China's Mars rover may never wake up because of Martian dust

A selfie taken by China's Zhurong Mars rover during the Tianwen-1 mission.
A selfie taken by China's Zhurong Mars rover during the Tianwen-1 mission. (Image credit: China News Service)

The chief designer of China's Mars exploration program has provided a long-awaited comment on the status of the country's Zhurong Mars rover.

The solar-powered Zhurong rover, which is part of China's Tianwen 1 Mars mission, had been hibernating during winter in the planet's northern hemisphere since May 2022. It was expected to wake up autonomously in December, once lighting conditions and temperature had improved. 

However, China remained silent regarding Zhurong as December came and went. NASA's Mars Reconnaissance Orbiter confirmed in February that the rover has remained stationary for months.

Related: Chinese scientists hold out hope for silent Zhurong Mars rover

This sequence shows the buildup of dust on the solar panels of China's Zhurong Mars rover. (Image credit: CNSA/CCTV)

Now, mission chief designer Zhang Rongqiao told China Central Television this week that the team believes Zhurong has not woken up because a higher-than-expected amount of dust has accumulated on the rover's solar panels. This means sunlight received by Zhurong has not been sufficient for it to wake up.

"We estimate that the biggest possibility is that the unpredictable accumulation of dust on Mars has led to a decrease in power generation capacity, which is not high enough to wake it up," Zhang said.

The threshold for Zhurong to resume activities is a temperature of greater than 5 degrees Fahrenheit (minus 15 degrees Celsius) and energy generation of greater than 140 watts.

Zhang said that if dust levels on the panels were 30% greater than expected, then Zhurong would require the strongest sunlight levels on Mars to reactivate. A level of 40% or more above expected levels would mean the rover will not be able to wake up.

Summer solstice in the northern hemisphere on Mars occurs in mid-July, according to the Planetary Society, when lighting and temperature conditions may be the most favorable. 

Both of NASA's long-lived Spirit and Opportunity rovers finally succumbed to Martian dust covering their solar panels, reducing power generation to below adequate levels for operation.

Zhurong landed in Utopia Planitia in May 2021, marking success at the first attempt at a Mars landing for China. The rover entered a dormant mode in May 2022. 

Whether or not Zhurong comes back to life, the mission already exceeded its planned lifetime of three Earth months. The rover has also, like its companion Tianwen 1 orbiter, completed its primary science goals.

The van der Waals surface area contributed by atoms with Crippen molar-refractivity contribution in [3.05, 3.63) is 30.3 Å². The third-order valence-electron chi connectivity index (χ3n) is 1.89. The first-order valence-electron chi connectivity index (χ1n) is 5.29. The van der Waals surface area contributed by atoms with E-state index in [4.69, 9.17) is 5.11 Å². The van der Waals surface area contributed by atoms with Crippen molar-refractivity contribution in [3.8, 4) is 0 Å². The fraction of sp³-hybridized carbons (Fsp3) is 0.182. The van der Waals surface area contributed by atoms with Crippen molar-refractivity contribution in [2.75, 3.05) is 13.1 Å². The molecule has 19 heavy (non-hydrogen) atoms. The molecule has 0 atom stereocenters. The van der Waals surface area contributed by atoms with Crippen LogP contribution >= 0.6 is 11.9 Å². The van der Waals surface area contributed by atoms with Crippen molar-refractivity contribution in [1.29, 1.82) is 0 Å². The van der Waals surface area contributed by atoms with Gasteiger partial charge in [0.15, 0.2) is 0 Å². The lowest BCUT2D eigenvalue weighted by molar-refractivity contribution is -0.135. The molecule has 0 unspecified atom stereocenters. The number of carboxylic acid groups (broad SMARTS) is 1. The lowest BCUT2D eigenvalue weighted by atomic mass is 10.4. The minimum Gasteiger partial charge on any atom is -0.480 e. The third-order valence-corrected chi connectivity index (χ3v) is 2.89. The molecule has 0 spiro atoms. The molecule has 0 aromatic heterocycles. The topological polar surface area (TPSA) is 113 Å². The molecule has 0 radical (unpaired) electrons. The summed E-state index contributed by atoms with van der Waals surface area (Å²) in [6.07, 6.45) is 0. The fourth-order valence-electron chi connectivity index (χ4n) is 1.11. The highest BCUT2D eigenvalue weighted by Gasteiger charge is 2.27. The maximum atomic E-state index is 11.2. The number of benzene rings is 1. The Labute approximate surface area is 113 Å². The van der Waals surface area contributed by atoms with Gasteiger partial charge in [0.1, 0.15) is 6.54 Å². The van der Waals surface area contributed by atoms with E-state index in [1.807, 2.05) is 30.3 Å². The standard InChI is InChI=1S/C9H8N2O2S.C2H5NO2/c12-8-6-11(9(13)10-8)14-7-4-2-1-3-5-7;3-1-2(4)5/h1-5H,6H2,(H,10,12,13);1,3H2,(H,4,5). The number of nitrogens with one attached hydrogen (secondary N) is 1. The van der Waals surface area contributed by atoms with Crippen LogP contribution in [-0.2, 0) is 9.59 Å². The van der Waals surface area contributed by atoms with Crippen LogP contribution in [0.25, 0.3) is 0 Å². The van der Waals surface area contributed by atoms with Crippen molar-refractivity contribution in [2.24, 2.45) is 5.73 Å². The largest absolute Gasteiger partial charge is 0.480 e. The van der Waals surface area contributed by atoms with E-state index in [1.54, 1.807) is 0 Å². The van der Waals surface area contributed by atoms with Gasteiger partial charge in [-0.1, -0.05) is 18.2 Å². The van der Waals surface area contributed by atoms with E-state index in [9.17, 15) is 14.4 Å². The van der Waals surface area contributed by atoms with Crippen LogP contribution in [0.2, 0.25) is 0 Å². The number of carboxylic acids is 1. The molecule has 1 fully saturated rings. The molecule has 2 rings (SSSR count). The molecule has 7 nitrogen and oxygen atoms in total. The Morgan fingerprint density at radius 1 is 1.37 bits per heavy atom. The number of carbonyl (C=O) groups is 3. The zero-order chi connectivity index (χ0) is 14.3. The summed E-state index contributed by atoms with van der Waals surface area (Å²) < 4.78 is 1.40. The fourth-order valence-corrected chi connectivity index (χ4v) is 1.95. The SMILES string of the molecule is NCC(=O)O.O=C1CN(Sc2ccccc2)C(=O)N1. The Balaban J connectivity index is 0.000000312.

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Andrew Jones
Contributing Writer

Andrew is a freelance space journalist with a focus on reporting on China's rapidly growing space sector. He began writing for in 2019 and writes for SpaceNews, IEEE Spectrum, National Geographic, Sky & Telescope, New Scientist and others. Andrew first caught the space bug when, as a youngster, he saw Voyager images of other worlds in our solar system for the first time. Away from space, Andrew enjoys trail running in the forests of Finland. You can follow him on Twitter @AJ_FI.

  • Cloudrunner7
    A quick question for those engineers and scientists involved with Martian Rovers: why can't some system be placed on the Rovers to periodically remove the dust that accumulates? I know that weight is a huge consideration, but I am guessing that a decent system could be built for less than 3-5 kilograms. If it added years to the operating life of a Rover, I think that it would be worth the extra weight.

    One simple example might be a system that would contain a bottle to store compressed Martian air, an intake mechanism and a few fixed nozzles pointing over the surfaces of the solar cells through which compressed air would be periodically blown to remove the dust. The intake function could be run periodically when there was spare battery power from the Rover batteries and would be short duration so as not to be too much of a drain on the batteries. The dusting off function would be explosive releases of some of the stored air to blast the dust off and would require very little power. The storage bottle would obviously have to be pretty strong so as to have zero chance of exploding from the compressed air, and the various values would have to be of extremely high quality so as not to freeze up or be chocked by dust. The system would have to be designed to store a full charge of compressed air over the winter if the Rover hibernated and to automatically do a dust blow-off when spring was far enough advanced. Why couldn't this system work? Many variations could be thought up by interested people.

    Thanks to all who respond, I am looking forward to learning a lot.
  • Pogo
    Windshield wipers . . .;)